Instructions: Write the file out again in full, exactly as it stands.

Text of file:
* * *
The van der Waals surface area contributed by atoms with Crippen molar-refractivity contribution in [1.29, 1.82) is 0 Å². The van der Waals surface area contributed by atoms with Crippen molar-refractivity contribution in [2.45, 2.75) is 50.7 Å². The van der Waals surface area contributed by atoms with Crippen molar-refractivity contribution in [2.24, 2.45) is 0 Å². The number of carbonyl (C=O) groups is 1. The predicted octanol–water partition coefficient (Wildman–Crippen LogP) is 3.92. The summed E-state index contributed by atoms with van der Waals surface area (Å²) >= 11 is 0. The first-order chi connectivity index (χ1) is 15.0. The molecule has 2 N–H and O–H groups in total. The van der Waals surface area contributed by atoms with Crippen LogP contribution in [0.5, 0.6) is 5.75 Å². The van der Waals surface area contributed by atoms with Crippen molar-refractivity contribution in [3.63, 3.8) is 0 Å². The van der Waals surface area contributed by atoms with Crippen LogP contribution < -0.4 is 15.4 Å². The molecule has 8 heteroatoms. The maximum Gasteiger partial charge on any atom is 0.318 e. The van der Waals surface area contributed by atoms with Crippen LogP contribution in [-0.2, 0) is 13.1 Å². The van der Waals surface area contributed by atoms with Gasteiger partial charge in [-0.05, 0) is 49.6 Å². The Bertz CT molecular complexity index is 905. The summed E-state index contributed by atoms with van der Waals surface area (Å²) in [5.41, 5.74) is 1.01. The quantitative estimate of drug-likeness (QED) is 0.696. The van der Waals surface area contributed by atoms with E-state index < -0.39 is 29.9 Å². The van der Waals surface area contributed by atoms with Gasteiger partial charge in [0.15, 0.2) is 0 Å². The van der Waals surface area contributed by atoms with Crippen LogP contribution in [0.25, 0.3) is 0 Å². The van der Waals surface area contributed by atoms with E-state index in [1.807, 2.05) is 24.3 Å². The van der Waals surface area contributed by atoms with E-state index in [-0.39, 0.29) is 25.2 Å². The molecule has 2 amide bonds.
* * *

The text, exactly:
The van der Waals surface area contributed by atoms with Crippen molar-refractivity contribution in [1.29, 1.82) is 0 Å². The van der Waals surface area contributed by atoms with Crippen molar-refractivity contribution in [2.45, 2.75) is 50.7 Å². The van der Waals surface area contributed by atoms with Crippen molar-refractivity contribution in [2.24, 2.45) is 0 Å². The number of carbonyl (C=O) groups is 1. The predicted octanol–water partition coefficient (Wildman–Crippen LogP) is 3.92. The summed E-state index contributed by atoms with van der Waals surface area (Å²) >= 11 is 0. The first-order chi connectivity index (χ1) is 15.0. The molecule has 2 N–H and O–H groups in total. The van der Waals surface area contributed by atoms with Crippen LogP contribution in [0.5, 0.6) is 5.75 Å². The van der Waals surface area contributed by atoms with Crippen molar-refractivity contribution in [3.63, 3.8) is 0 Å². The van der Waals surface area contributed by atoms with Crippen LogP contribution < -0.4 is 15.4 Å². The molecule has 8 heteroatoms. The maximum Gasteiger partial charge on any atom is 0.318 e. The van der Waals surface area contributed by atoms with Crippen LogP contribution in [-0.2, 0) is 13.1 Å². The van der Waals surface area contributed by atoms with Gasteiger partial charge in [-0.05, 0) is 49.6 Å². The Bertz CT molecular complexity index is 905. The summed E-state index contributed by atoms with van der Waals surface area (Å²) in [5.41, 5.74) is 1.01. The quantitative estimate of drug-likeness (QED) is 0.696. The van der Waals surface area contributed by atoms with E-state index < -0.39 is 29.9 Å². The van der Waals surface area contributed by atoms with Gasteiger partial charge in [0.15, 0.2) is 0 Å². The van der Waals surface area contributed by atoms with Crippen LogP contribution in [0.25, 0.3) is 0 Å². The van der Waals surface area contributed by atoms with E-state index in [1.807, 2.05) is 24.3 Å². The van der Waals surface area contributed by atoms with E-state index in [-0.39, 0.29) is 25.2 Å². The molecule has 2 amide bonds.